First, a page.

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Reducing the technical burden on publishing standardized metadata for microbiome studies

Wednesday, September 13, 2017 — Poster Session II

3:30 p.m. – 5:00 p.m.
FAES Terrace


  • M Quiñones
  • D Liou
  • C Shyu
  • L Kim
  • J Kehr
  • N Weber
  • D Hurt


There is increasing interest in understanding the role of the microbiome in health outcomes. Studies across the world are each publishing sequencing datasets for hundreds of samples, presenting researchers with a great opportunity for integrating data to facilitate discovery. It is widely understood that the benefits of cross-study comparisons can only be realized if samples are annotated with sufficient metadata and controlled vocabularies, but researchers still find conventional annotation and metadata publishing processes very cumbersome. To overcome these challenges, our team – in collaboration with the NIAID Microbiome Project – has developed METAGENOTE, a system that offers: a) an excel-like web table for annotation of biological samples with integrated ontologies and anatomy diagrams for intuitive retrieval of vocabulary terms; and b) an engine for automation of metadata submission to NCBI's Sequence Read Archive (SRA) repository consisting of a 5-step wizard that greatly reduces the technical burden of publishing metadata with associated sequence files. METAGENOTE has adopted the standards created by the Genomics Standards Consortium, including the Minimal Information about a Marker Gene Sequence (MIMARKS), which is used to describe the “what, when, and how” of 16S rRNA gene survey data and its source. To meet the need for a streamlined process for study creation in NCBI repositories, METAGENOTE simplifies the annotation process and mediates batch transfer of sequencing files to SRA. The ultimate goal of this effort is to provide a powerful yet simple system that will encourage more researchers to share the detailed metadata needed for discovery through comparative analyses.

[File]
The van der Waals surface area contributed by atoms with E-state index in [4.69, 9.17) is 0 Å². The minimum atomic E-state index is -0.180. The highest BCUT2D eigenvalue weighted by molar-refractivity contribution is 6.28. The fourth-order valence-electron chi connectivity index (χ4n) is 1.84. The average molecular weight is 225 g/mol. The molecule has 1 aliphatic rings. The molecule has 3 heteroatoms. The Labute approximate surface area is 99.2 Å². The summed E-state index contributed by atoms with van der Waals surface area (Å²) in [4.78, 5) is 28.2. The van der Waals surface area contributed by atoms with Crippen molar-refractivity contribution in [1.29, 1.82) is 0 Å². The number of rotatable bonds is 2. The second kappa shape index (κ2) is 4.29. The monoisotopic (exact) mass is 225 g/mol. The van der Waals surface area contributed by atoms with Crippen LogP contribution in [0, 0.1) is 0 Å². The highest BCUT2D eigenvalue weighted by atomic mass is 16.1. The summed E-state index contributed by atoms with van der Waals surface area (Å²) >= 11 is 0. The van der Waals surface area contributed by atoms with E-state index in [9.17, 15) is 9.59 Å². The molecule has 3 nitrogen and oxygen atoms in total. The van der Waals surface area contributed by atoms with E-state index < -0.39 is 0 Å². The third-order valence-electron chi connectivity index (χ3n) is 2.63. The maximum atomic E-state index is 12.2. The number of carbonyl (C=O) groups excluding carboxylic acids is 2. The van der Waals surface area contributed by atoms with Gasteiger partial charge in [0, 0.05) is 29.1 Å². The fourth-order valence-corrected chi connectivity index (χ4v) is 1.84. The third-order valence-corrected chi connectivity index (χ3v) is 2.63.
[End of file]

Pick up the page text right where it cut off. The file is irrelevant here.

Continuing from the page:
Category: Microbiology and Infectious Diseases